Pop writes about the intersection of our lives and economics at Pop Economics. There, you can find biweekly posts on everything from how your behavior affects your personal finance decisions to what the Fed’s most recent move means to you — not to mention some killer pop art. He recently wrote: Resistance is futile: Why buy-and-hold beats value investing.
The fact of the matter is: Most of us dollar-cost average when we invest because we have to. We get paid biweekly or monthly, and we invest our savings as soon as we receive it. We don’t have gigantic piles of money sitting around that we must choose to invest in a lump or over time.
Banking Deal: Earn 1.00% APY on an FDIC-insured savings account at Barclays.
But because dollar-cost averaging is personal finance 101, you’re going to find arguments as to why it’s the “best” way to invest anyway all over the place.
The refrain goes something like this: Let’s say that rather than put all your money into a mutual fund at once, you invest a set amount, say $1,000 per month, over time. When the fund is at $100 per share, you’ll buy 10 shares. When it’s at $150, you’ll only buy 7 or so shares. That way, you force yourself to buy more shares when they’re cheap and fewer when they’re expensive! You’ll see that argument at lots of reputable sites.
The problem with that explanation is that it suggests if you did have the choice between investing over time or all at once, you should invest over time. That doesn’t make sense, and here’s why.
Just as you might put $1,000 per month into stocks when you’re in the wealth accumulation stage of your life, you’re going to withdraw, say, $10,000 per month from your portfolio when you retire. And yes, that means you’ll be selling more shares when they’re cheap and fewer when they’re expensive — just the opposite of the supposed benefits dollar-cost averaging gave you when you started!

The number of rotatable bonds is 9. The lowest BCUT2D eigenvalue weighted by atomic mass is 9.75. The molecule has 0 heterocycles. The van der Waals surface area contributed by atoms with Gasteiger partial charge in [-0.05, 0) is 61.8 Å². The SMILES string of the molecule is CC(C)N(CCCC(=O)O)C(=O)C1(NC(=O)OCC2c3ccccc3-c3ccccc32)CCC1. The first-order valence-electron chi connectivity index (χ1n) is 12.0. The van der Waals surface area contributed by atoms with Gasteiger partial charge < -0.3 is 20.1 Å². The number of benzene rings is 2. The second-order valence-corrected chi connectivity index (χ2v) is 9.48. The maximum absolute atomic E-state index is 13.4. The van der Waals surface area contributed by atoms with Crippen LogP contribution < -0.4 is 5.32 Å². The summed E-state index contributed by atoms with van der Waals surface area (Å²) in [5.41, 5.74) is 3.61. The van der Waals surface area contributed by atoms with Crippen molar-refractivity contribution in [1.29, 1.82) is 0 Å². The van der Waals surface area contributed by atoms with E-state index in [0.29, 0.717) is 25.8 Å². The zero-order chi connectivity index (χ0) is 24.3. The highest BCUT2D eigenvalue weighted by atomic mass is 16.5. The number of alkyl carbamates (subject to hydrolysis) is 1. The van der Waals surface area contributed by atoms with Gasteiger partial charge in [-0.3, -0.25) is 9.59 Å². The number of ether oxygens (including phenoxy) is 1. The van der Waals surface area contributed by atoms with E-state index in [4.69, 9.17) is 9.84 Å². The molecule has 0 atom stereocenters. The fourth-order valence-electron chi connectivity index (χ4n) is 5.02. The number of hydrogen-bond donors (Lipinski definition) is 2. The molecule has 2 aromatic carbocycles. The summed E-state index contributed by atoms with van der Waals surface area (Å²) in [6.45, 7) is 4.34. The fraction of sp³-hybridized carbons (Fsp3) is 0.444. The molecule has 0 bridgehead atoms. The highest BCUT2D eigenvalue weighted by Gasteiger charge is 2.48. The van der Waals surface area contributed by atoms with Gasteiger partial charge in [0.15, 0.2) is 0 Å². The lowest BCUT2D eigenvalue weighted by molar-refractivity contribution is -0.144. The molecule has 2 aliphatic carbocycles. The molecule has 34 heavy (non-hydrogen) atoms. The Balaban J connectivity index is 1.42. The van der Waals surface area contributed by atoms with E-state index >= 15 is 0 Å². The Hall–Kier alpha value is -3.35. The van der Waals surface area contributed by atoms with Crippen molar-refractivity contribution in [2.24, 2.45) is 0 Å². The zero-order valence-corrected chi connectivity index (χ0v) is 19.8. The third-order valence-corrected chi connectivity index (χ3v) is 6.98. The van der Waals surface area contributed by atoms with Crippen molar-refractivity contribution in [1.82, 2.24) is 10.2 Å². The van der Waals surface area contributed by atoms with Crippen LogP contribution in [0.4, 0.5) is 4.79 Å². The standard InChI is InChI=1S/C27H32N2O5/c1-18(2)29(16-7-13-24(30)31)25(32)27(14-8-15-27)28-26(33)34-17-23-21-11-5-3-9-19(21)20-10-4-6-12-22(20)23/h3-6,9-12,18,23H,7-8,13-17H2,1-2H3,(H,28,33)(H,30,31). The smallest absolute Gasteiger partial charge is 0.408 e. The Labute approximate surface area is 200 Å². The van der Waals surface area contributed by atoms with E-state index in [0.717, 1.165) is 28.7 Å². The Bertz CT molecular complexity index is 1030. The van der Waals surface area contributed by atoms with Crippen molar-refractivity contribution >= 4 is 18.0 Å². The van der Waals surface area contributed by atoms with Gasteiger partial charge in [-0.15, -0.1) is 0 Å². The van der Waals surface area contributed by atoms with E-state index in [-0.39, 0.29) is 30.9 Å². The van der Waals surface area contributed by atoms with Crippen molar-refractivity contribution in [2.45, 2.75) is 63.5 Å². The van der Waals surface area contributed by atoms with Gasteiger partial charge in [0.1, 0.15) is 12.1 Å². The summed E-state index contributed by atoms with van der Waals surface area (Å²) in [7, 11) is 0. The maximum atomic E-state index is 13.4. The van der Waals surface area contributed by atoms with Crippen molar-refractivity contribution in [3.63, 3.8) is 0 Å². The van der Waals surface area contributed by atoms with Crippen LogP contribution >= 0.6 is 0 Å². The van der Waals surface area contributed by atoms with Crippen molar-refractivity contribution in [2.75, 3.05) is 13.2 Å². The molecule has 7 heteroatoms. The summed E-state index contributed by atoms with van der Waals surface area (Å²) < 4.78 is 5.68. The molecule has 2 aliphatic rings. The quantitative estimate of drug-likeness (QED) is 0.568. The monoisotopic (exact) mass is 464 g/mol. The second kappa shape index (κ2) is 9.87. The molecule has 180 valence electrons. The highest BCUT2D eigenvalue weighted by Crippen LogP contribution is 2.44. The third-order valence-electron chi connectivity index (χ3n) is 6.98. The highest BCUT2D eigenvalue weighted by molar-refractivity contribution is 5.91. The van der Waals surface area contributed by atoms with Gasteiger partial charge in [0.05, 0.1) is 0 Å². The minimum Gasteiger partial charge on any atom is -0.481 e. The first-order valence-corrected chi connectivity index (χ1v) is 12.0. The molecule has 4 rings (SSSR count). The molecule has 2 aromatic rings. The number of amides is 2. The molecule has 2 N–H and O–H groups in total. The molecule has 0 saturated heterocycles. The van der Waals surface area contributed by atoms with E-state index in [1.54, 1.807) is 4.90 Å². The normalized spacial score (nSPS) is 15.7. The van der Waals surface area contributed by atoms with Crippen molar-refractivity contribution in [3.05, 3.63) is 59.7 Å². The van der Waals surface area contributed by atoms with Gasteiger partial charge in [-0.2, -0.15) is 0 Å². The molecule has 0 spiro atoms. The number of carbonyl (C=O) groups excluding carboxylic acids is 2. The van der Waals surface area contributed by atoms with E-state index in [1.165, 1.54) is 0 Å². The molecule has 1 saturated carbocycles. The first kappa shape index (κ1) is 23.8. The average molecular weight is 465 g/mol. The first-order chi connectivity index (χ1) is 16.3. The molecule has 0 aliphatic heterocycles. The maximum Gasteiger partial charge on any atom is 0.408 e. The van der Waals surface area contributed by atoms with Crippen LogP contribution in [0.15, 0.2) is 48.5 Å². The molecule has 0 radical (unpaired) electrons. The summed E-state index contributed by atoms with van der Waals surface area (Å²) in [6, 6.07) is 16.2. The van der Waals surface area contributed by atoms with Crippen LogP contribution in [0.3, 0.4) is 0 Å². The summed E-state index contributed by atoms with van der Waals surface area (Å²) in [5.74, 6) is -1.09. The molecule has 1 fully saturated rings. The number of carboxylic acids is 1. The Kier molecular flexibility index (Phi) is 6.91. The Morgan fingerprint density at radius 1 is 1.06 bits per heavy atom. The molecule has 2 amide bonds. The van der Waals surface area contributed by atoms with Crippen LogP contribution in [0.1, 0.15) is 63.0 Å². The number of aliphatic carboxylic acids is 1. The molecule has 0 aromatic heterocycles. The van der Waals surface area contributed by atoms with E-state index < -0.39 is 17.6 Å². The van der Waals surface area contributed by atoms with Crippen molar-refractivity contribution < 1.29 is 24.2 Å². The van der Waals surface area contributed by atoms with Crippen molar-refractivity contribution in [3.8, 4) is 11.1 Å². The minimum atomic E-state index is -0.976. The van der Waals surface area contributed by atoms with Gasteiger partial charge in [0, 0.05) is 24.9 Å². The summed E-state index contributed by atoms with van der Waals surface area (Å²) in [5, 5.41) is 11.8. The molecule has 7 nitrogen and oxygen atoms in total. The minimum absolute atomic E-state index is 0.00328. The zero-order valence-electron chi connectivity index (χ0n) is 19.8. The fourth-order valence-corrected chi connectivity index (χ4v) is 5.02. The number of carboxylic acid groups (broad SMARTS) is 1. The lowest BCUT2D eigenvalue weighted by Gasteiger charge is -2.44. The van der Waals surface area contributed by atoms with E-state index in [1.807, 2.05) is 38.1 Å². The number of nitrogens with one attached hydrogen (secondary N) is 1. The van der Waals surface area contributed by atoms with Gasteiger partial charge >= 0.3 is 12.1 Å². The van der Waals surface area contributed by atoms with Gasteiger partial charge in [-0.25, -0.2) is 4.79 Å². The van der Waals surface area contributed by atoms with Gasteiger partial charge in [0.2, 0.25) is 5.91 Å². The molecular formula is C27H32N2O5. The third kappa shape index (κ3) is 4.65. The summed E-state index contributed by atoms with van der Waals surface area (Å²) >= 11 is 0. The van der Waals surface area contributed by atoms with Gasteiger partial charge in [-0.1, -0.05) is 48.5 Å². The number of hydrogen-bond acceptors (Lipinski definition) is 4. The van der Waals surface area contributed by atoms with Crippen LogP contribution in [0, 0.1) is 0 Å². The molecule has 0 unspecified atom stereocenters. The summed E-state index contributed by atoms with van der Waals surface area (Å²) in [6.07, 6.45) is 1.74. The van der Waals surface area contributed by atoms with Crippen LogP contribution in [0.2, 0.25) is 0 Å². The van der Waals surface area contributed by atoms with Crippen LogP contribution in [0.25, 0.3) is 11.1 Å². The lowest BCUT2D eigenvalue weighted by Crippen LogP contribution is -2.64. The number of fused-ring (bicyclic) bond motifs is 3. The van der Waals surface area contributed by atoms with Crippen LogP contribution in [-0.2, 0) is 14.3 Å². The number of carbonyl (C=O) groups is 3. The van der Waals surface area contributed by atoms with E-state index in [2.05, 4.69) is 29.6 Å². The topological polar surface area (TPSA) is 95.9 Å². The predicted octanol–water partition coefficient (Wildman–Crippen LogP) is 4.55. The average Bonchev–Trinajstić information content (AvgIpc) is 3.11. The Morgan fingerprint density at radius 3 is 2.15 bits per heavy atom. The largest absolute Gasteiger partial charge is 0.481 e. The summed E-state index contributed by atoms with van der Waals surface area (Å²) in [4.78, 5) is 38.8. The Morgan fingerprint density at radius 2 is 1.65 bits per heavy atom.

2. When you rebalance your assets as you age, it’s unrealistic to keep the strategy up.
Most of us invest a lot in stocks when we’re young and less in stocks (and more in bonds) as we age. Conventional wisdom holds that you should have, say, 90% in stocks and 10% in bonds when you’re in your 20s, but closer to 40% in stocks near retirement. But how do you get from one allocation to the other?
Dollar-cost averaging would seemingly dictate that you should slowly re-balance your portfolio as you age every month. In other words, when you hit, say, age 30, you’d sell a bit of your stock portfolio and buy a little bit of bonds each month as you got older. Aside from falling into the trap described in point one, how many of us could keep that up? And if we could, the transactional costs associated with the process, such as commissions from trading ETFs, would eat into our savings.
3. If you do have a lump-sum to invest, and choose to dollar-cost average, you’re throwing your asset allocation off, big time.
Pretend you’re in your 30s, have $100,000 saved so far in a 80/20 stock/bond mix, and come into a $100,000 inheritance. Hearing of the merits of the dollar-cost average approach, you choose to trickle the money into the stock market over time.
Well guess what? On day one, your asset allocation would be 40% stocks, 10% bonds, and 50% cash. Not exactly the aggressive asset allocation you intended, right? Just because you mentally put the $100,000 inheritance into a pile of money separate from your retirement savings doesn’t make it actually so.
And if you believe the stock market generally rises over long periods of time. The short-term volatility you’re trying to smooth out doesn’t matter anyway. The best time to invest will always be ASAP.
Something dollar-cost averaging is good at
At the end of the day, the completely rational individual would choose to make a lump-sum investment instead of to dollar-cost average. But exactly zero of us are completely rational. So there’s one big reason I can see someone choosing the DCA route, despite the arguments against.
In two words: “Loss aversion.” Humans fear losses more than they love gains. This tendency is well-documented by economists. So if you invested all $100,000 in a lump sum and the market dropped 5% the next day, you’d leave with an emotional scar. But alternately, if you began a DCA program and the market rocketed 5% the next day, you wouldn’t be nearly as sad.
That’s not rational — but it is the way we think. If you can’t get over that hump, you might decide that the cost of dollar-cost averaging is worth your emotional well-being. Just don’t pretend it’s making you money.